Future of underwriting is predictive analytics: Manulife

by David Keelaghan13 Feb 2017

Manulife has announced it is streamlining its underwriting process so that many consumers need not undergo invasive testing. The insurer says that applicants between the ages of 18 and 40 no longer need to test for nicotine, or provide blood, urine and other biometric data for policies up to $1 million.

Instead, a predictive analytics program will assess those applying for a policy and whether they are suitable for coverage.

Karen Cutler is the chief underwriter at Manulife and a real proponent of how this technology is changing the industry.

“Through predictive analytics we understand our business better than ever,” she says. “We expect to use analytics and modeling with our living benefits products in the future, but right now we are focusing on life insurance.”

The testing exemption does not apply to those with chronic medical conditions, such as heart disease or diabetes, but there has been some leeway for applicants above the age of 40.

Customers between the ages of 41 and 69 applying for up to $5 million in coverage no longer require an electrocardiogram (EKG), while those aged 70 and over applying for coverage up to $10 million now only require a resting EKG (previously a stress EKG was required).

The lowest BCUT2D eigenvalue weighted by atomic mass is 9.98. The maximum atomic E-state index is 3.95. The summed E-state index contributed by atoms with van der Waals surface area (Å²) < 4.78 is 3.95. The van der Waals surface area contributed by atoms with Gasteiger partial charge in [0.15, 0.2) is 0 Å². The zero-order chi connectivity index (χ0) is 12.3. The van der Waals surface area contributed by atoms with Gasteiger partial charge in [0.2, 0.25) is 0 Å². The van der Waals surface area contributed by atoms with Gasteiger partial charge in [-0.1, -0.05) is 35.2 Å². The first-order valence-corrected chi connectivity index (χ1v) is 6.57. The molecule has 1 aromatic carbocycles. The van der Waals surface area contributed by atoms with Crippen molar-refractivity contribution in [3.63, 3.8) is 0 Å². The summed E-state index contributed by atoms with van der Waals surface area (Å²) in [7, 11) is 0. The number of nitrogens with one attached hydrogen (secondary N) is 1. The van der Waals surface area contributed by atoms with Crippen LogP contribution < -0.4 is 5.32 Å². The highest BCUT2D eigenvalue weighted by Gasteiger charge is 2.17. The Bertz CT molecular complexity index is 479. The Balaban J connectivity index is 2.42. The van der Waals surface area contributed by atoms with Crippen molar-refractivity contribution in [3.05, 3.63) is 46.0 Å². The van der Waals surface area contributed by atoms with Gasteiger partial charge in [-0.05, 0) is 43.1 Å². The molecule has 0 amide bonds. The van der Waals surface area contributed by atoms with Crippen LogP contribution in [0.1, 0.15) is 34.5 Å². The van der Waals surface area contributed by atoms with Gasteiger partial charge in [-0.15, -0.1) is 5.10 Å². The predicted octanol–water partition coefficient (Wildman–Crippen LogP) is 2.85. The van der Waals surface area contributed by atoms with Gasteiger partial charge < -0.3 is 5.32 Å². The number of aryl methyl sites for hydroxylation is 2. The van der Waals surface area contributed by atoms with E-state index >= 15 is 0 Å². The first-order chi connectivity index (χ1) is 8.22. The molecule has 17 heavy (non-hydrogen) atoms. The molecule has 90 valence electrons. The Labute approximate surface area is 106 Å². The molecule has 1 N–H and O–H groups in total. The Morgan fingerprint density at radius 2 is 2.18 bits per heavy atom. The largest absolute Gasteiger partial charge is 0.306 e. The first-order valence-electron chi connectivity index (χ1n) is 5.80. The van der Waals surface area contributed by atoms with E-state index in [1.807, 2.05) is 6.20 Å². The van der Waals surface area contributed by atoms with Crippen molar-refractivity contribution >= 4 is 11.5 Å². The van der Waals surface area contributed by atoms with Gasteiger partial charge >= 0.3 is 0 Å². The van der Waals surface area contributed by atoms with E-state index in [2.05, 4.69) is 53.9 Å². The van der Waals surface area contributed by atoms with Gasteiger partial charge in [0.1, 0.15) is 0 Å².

Another area that Manulife and the industry in general are using analytics is to combat insurance fraud. Canada’s main providers have collected huge amounts of data amassed over generations. This allows them to zero-in on applications where veracity can be called into question, as Cutler explains.

“The majority of people do provide full disclosure on their insurance applications,” she says. “One of the biggest challenges we have found in North America over the years has been the issue of smoking disclosure and tobacco use. We use analytics to identify the people that have high probability of being a smoker. Because of that, we need to test those people before offering insurance.”

The digital revolution is really starting to take shape in the life insurance space and this makes for a better, more efficient business, says Cutler. Impediments to buying life products have long been a bugbear of consumers, so the fact these barriers are being removed will benefit everyone concerned.

“We have launched electronic applications with electronic signatures and that is where the industry is headed at a really fast pace. The digitization of underwriting is one issue, but the ability to take that information and use analytics to help us make the customer experience less invasive and time-consuming will better meet their expectations.”


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